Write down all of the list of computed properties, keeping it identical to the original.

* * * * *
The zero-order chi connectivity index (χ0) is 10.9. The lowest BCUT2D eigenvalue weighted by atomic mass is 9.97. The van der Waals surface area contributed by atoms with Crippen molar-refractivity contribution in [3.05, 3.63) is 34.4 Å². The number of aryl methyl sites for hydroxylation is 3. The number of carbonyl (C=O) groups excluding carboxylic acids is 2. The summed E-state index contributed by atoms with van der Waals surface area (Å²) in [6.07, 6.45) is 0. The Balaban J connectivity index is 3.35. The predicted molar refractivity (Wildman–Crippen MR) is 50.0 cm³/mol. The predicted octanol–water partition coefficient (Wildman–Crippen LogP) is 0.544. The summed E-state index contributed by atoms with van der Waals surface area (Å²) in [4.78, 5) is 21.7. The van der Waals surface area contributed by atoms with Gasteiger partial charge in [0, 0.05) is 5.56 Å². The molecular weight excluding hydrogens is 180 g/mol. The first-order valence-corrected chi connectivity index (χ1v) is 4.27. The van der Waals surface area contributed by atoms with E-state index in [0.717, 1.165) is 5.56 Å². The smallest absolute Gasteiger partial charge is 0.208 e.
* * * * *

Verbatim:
The zero-order chi connectivity index (χ0) is 10.9. The lowest BCUT2D eigenvalue weighted by atomic mass is 9.97. The van der Waals surface area contributed by atoms with Crippen molar-refractivity contribution in [3.05, 3.63) is 34.4 Å². The number of aryl methyl sites for hydroxylation is 3. The number of carbonyl (C=O) groups excluding carboxylic acids is 2. The summed E-state index contributed by atoms with van der Waals surface area (Å²) in [6.07, 6.45) is 0. The Balaban J connectivity index is 3.35. The predicted molar refractivity (Wildman–Crippen MR) is 50.0 cm³/mol. The predicted octanol–water partition coefficient (Wildman–Crippen LogP) is 0.544. The summed E-state index contributed by atoms with van der Waals surface area (Å²) in [4.78, 5) is 21.7. The van der Waals surface area contributed by atoms with Gasteiger partial charge in [0, 0.05) is 5.56 Å². The molecular weight excluding hydrogens is 180 g/mol. The first-order valence-corrected chi connectivity index (χ1v) is 4.27. The van der Waals surface area contributed by atoms with E-state index in [0.717, 1.165) is 5.56 Å². The smallest absolute Gasteiger partial charge is 0.208 e.